The prophet Amos described the Lord as one who “reveals his thoughts to man” (Amos 4:13). Communication is a fundamental part of God’s nature. Though He dwells in unapproachable light and no eye can see Him (1 Timothy 6:16), our Heavenly Father is loving and He wants us to know Him! Creation itself contains a certain level of Divine communication (Psalm 97:6! Despite this channel of communication, a personal, private time of worship is perhaps the best way of experiencing fellowship with the Lord. Jesus promoted private worship to His disciples, saying, “What you hear in a whisper, proclaim on the housetops” (Matthew 20:27). In the first century, rabbis often whispered in their pupils ears as the novices debated and instructed others in the fine points of the Torah. Jesus used that circumstance as a metaphor. Disciples are to continually listen to and learn from Jesus. Do you have a plan for daily hearing from Him? Consider three more tips for a daily devotional time:
Don’t get stuck in a rut, don’t think you’ve got to do the same thing every time, and don’t beat yourself up when life gets too busy for personal worship. When I was a younger Christian, I struggled to keep the right perspective in this regard. I saw private worship as a failure if I didn’t read a specific number of chapters in the Bible, and if I didn’t pray for a certain number of minutes. If I missed my daily quiet time, I felt depressed and I falsely believed that God was displeased with me. Eventually, I became disgusted and disheartened. I’m thankful that some older mentors taught me to be flexible. I once had a friend encourage me to make sure I made my devotional time “life-giving.” That admonition has helped. Nowadays, if I miss my quiet time, I don’t give in to despair. I just make sure that I get back on track and make fellowship with God a priority. Also, I no longer view private worship as a legalistic obligation. I give myself grace, and I make regular changes to my routine to keep it fresh and flexible. Do something similar. In remaining pliable, you will make your devotional time more refreshing and “life- giving.”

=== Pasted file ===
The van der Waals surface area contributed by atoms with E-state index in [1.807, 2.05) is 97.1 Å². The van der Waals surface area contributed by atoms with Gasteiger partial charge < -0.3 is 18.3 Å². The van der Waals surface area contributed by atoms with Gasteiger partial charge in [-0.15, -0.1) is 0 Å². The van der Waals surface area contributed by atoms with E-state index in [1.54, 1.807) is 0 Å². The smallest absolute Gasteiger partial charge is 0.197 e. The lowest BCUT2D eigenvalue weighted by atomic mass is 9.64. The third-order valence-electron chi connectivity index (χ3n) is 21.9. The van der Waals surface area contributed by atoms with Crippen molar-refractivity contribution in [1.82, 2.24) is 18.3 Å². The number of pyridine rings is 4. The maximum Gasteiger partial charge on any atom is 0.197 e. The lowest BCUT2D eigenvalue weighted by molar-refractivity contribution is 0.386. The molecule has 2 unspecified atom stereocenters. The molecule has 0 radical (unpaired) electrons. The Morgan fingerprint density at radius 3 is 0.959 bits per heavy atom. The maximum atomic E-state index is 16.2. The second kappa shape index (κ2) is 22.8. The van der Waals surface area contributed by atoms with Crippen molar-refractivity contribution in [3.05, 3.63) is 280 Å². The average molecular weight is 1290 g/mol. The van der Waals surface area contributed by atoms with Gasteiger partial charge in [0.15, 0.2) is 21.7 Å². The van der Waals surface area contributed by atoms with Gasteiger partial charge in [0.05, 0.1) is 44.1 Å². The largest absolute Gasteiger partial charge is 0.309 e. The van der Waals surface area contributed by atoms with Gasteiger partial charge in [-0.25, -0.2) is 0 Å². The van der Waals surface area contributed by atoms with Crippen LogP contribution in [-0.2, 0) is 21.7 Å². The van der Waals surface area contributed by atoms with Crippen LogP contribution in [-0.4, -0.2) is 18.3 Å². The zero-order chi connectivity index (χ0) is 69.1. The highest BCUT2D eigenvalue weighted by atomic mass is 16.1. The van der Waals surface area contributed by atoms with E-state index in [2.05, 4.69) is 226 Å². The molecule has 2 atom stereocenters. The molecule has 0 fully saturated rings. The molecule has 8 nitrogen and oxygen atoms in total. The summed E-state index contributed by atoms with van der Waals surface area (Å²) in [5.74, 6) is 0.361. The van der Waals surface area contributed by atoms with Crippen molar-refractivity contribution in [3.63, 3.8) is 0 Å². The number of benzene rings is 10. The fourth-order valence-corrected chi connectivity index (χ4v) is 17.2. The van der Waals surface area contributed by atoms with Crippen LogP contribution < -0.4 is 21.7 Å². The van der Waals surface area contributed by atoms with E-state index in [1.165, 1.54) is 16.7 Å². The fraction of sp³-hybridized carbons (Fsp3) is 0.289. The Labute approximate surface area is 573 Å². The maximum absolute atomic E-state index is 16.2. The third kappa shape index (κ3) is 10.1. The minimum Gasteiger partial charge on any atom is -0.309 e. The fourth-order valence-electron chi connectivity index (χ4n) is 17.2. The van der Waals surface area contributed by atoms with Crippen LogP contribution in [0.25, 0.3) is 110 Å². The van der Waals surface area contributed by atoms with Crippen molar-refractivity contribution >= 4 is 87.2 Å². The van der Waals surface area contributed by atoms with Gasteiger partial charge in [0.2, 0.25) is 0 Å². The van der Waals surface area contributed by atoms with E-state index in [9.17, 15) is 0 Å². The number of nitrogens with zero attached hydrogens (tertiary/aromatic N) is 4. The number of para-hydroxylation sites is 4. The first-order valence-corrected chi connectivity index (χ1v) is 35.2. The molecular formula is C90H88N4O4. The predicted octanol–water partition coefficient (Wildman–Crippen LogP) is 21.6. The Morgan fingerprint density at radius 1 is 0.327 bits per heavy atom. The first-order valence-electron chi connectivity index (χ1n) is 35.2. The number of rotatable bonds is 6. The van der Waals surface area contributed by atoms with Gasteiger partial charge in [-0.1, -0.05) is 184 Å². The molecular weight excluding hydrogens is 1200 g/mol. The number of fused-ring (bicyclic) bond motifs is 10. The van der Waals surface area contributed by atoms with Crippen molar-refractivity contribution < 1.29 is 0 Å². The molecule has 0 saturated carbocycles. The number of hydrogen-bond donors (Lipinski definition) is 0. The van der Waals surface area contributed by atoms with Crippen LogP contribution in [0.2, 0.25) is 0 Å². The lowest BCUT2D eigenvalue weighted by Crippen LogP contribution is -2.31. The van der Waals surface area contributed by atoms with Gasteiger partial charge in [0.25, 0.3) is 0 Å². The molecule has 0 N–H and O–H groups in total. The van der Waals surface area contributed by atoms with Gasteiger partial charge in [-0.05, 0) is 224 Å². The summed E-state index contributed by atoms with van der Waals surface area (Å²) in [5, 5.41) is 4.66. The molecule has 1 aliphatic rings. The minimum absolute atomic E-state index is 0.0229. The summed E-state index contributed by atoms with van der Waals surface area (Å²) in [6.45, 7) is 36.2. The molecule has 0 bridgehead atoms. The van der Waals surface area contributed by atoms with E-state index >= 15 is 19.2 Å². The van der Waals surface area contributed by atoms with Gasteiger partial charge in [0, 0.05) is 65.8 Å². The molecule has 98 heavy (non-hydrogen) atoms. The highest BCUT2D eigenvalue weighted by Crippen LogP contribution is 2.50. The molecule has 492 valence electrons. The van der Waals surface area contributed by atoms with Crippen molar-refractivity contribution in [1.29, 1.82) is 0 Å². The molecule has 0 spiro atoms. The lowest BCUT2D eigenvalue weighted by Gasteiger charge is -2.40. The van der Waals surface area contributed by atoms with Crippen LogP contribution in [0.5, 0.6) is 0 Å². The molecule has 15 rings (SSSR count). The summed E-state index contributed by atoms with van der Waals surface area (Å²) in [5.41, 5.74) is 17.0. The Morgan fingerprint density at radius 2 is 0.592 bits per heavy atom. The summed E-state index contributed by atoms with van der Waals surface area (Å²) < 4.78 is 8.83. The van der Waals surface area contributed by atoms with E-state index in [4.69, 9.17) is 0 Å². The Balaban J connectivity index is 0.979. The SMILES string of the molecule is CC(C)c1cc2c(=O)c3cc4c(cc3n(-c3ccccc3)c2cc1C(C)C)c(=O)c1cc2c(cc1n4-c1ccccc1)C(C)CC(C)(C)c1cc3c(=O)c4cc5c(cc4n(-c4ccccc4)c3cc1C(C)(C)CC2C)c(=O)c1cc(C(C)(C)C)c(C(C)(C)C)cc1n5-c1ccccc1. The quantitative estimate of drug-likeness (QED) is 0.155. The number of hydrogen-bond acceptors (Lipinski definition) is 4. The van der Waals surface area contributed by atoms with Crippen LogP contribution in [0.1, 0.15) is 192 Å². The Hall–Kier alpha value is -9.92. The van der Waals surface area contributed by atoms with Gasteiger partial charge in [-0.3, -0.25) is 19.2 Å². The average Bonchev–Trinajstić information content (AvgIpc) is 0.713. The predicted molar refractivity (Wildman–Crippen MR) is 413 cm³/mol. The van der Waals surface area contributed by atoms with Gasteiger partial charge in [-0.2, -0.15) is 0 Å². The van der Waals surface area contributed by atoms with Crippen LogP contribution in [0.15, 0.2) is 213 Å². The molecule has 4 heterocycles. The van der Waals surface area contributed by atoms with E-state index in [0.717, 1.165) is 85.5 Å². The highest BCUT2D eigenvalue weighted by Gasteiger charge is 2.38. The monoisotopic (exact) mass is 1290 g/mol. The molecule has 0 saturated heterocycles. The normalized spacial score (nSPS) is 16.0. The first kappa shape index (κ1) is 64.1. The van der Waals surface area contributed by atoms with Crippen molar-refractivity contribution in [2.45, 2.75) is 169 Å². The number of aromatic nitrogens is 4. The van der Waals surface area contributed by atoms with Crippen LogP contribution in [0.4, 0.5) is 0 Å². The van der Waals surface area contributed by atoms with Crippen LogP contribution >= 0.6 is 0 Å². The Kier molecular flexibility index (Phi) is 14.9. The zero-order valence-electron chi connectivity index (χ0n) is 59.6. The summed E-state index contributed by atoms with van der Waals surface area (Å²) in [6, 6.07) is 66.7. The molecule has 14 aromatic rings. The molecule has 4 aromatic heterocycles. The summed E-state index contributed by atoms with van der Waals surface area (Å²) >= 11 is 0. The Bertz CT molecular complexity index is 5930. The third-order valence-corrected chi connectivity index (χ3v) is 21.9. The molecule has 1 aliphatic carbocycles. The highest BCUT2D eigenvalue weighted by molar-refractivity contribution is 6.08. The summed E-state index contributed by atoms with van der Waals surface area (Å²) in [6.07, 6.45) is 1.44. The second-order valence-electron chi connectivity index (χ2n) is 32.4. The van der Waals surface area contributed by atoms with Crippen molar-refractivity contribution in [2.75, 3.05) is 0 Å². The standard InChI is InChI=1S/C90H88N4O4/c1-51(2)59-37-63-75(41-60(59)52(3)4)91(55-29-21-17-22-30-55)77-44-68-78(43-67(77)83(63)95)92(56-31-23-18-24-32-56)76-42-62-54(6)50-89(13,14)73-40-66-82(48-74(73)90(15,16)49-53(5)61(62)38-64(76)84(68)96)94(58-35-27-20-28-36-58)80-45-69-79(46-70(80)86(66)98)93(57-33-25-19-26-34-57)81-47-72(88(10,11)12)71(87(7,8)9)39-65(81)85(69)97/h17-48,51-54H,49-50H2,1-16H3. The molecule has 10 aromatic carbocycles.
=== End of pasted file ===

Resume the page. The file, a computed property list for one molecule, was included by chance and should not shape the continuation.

Throw the ball back and forth.
In his book “Life on the Edge,” Dr. James Dobson talks about how interpersonal communication involves both talking and listening. He likens the activity to a game of catch. Each person needs to catch (“listen”) and throw (“talk”) for healthy communication to thrive. I believe this metaphor can be applied to our devotional lives. To have well-balanced worship we need to both catch the ball (“listen to God”) and throw it (“talk to God”). As Christians, we accomplish these two things by reading the Bible and praying. If both of these activities aren’t included in your quiet time, you will feel like you are riding a bicycle with only one wheel! Listen to what God says through His Word (John 17:17 and 2 Timothy 3:16) and talk to Him through prayer (Colossians 4:2 and James 5:13-18)!
Ultimately,private worship is designed to enlighten, encourage, edify, and equip us! Make sure you are getting something out of your time with the Lord. Remember — Scripture teaches that the presence of God is something to be enjoyed (Psalm 84:10-12)!
Dr. Patrick Latham